For the last two months you’ve heard me go on (and on) about how beautiful and interesting and quirky Paris is. Do I think I’ve died and gone to heaven? Well, no. There are at least eight things I don’t like about Paris, and that’s what this entry is about.
1) Paris is expensive. It’s a challenge to spend less than 30 euros for lunch for two people, and 30 euros equals about $42. We limited our restaurant meals to one per day, usually lunch. We ate cereal and yogurt at our apartment for breakfast and usually had bread, cheese, and fruit in the evenings. Sometimes we bought a rotisserie chicken and vegetables at a market and had that instead of a restaurant lunch.
Having said that, it’s very easy and reasonable to buy delicious bread in Paris. And, if you don’t mind being without a car, transportation is reasonably priced. Health care costs are also reasonable. Our French teacher cut her finger while in the U.S., and had to have a few stitches. She went to a clinic in Germany to have the stitches removed, and they charged her 16 euros (about $23). Unfortunately, they overlooked one stitch, and it began to get infected. When she returned to Paris, her mother’s doctor made a house call to remove the offending stitch, and charged her only 33 euros (about $47). And these are the charges for a non-resident. I’ve known people in the United States who removed their own stitches because they couldn’t afford to go to a doctor.
2) Cobblestones Sure they’re beautiful and atmospheric, but they’re also a twisted ankle waiting to happen. Cobblestones are treacherous for anyone on horseback, on a bicycle, or wearing fashionable shoes. Plus they’re painful to walk on. After a short period of time walking on cobblestones, your feet hurt and your legs and hips ache.
Hey, Paris, have you ever considered asphalt? I know it’s not beautiful, in fact, it’s downright ugly, but it’s safe and it’s forgiving to walk on. Sometimes aesthetics are out-weighed by safety and comfort.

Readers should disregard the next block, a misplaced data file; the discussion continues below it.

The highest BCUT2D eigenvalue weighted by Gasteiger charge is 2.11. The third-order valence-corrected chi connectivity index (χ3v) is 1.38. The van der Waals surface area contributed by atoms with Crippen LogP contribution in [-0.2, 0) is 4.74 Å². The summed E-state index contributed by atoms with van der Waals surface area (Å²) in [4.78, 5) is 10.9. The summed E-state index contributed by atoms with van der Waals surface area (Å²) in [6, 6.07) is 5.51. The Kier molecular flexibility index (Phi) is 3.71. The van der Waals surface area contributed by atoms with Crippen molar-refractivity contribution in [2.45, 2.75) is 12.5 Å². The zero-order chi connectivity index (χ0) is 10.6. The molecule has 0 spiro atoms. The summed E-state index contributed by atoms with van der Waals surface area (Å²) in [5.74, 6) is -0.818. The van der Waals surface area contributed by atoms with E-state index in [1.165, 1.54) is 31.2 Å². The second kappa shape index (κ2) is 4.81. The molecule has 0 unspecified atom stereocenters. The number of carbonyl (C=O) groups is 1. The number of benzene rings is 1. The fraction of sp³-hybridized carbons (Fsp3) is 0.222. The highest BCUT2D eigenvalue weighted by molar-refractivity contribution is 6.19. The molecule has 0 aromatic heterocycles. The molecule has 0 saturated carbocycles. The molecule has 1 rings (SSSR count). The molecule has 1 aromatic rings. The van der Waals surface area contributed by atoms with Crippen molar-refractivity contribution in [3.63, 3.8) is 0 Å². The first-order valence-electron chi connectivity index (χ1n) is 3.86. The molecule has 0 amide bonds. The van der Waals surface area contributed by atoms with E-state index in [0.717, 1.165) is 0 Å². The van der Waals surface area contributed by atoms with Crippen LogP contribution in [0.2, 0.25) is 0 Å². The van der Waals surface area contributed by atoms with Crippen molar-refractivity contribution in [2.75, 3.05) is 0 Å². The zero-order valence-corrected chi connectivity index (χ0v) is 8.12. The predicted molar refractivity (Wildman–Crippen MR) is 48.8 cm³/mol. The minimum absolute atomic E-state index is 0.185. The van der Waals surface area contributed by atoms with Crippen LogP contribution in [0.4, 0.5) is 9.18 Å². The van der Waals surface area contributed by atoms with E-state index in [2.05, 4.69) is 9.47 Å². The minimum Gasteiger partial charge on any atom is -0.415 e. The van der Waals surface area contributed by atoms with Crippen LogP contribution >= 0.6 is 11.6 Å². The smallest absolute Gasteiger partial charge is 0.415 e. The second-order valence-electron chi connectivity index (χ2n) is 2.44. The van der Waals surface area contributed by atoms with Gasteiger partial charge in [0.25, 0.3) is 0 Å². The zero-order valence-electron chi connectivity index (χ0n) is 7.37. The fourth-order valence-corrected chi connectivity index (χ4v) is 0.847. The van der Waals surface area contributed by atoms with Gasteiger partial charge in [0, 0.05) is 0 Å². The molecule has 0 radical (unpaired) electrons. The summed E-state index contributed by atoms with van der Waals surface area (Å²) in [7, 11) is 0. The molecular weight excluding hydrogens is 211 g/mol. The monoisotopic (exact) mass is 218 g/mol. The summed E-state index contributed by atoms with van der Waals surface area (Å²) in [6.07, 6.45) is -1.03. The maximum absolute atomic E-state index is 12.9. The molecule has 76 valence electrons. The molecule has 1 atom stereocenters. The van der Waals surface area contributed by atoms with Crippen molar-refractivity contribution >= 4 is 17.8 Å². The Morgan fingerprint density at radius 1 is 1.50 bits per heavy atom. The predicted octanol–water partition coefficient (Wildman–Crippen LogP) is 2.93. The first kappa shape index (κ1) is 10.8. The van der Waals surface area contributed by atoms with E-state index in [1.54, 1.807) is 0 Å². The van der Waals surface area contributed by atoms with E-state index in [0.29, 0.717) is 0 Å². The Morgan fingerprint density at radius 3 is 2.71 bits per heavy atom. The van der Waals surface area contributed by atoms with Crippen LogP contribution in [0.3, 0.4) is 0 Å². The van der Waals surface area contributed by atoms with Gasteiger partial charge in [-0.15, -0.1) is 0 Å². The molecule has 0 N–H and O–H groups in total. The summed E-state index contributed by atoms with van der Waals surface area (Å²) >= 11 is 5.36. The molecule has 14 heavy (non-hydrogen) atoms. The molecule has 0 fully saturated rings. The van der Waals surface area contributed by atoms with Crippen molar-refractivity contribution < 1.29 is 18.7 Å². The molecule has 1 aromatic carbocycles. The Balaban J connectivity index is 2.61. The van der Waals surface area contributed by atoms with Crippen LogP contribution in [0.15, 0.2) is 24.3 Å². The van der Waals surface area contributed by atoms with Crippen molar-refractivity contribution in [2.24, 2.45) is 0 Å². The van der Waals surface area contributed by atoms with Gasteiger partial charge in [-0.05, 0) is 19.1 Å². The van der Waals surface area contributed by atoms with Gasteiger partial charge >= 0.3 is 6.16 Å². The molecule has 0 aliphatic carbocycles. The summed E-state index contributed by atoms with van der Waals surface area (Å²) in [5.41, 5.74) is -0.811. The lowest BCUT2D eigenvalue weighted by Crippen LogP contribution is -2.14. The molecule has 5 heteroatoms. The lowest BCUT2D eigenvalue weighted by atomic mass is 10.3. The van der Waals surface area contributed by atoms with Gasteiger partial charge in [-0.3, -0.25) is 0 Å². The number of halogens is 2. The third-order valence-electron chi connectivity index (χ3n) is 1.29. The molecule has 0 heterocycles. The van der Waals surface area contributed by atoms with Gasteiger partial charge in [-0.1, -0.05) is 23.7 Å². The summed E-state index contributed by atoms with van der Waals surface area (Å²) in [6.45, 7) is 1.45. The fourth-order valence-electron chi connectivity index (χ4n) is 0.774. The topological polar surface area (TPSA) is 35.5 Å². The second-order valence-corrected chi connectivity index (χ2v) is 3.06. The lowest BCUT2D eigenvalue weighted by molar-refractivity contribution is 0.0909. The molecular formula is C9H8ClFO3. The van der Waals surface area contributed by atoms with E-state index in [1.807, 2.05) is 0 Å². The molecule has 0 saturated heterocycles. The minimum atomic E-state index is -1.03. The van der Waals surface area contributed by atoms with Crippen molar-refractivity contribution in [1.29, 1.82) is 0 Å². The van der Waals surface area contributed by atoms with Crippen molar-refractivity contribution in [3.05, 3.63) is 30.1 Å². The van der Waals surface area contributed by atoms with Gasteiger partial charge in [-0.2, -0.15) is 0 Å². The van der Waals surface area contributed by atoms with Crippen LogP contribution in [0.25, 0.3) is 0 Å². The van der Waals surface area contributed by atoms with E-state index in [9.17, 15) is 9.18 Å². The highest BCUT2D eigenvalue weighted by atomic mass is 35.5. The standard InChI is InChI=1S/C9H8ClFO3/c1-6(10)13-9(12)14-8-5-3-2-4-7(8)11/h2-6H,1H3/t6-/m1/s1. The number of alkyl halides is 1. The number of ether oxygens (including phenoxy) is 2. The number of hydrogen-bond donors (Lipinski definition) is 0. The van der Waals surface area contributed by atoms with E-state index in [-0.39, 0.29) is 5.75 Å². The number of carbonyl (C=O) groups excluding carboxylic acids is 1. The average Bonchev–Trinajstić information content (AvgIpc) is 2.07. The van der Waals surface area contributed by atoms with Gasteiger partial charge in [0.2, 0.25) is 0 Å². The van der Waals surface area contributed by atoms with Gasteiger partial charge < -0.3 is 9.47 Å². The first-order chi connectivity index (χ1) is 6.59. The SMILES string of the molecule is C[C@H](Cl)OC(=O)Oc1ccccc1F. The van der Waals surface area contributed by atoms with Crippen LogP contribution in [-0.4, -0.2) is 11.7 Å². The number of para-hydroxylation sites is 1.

3) Pigeons To re-punctuate Gertrude Stein, “Pigeons on the grass - Alas.” Alas, indeed! There are way too many pigeons in Paris. They swarm in parks and around cafes. I’ve even seen them walking inside cafes. They swoop down toward you within inches of your face. Once in a park I looked down to see bird shit on my shirt. I can’t swear that a pigeon was responsible, but given the ratio of pigeons to other birds, it seems extremely likely.
4) The Métro is a great way to get around, but it can be crowded, hot, and smelly. I realize this is true of any large city, but that doesn’t make it easier to tolerate when you’re tired after a long day of sightseeing.
5) The streets are filthy by the end of the day. There are plenty of trash receptacles, but a large number of people seem to ignore them. Once, in a residential area, a rat ran across my path. On the other hand, a large percentage of workers are civil servants, and apparently a large percentage of them work in public sanitation. In the morning you wake up to clean streets, and city workers are washing down the gutters.
6) The city can be too crowded and noisy, especially tourist areas and central gathering points like Place de la République or Place de la Bastille. However, Paris has a huge number of parks and quiet courtyards and passages, so if the crowds and noise are beginning to bother you, it’s not difficult to find a quiet uncongested area nearby.
7) The beggars in Paris seem to be more pathetic and desperate than panhandlers in American cities. Many of them have babies or dogs. This trip I saw one beggar with a rabbit and one with a chicken! Once on the Métro I saw a woman, perhaps a gypsy, wearing a long dress. One of her legs appeared to be at a right angle to the other. She was walking the aisles of the train barefoot, asking for money. American politicians are always talking disdainfully about France as a socialist country. What happened to the social safety net?
Nevertheless, I didn’t notice as many beggars kneeling submissively on the sidewalks or Métro walkways as I had in past visits.
8) And finally, the city seems to be designed only for the able-bodied. I saw very few people in wheelchairs and the Métro would probably be impossible to navigate in a wheelchair. I remember only a couple of restaurants whose restrooms were on the ground floor. The typical restroom is either up or down a narrow, winding, poorly lit stairway without handrails.
Having made these complaints, do I recommend Paris as a vacation destination? Of course. Just don’t expect everything to be exactly like it is in the U.S. Expect to be annoyed occasionally, but also expect to be wonderstruck at the beauty, fascinated by the history, and amused by the quirkiness of the city.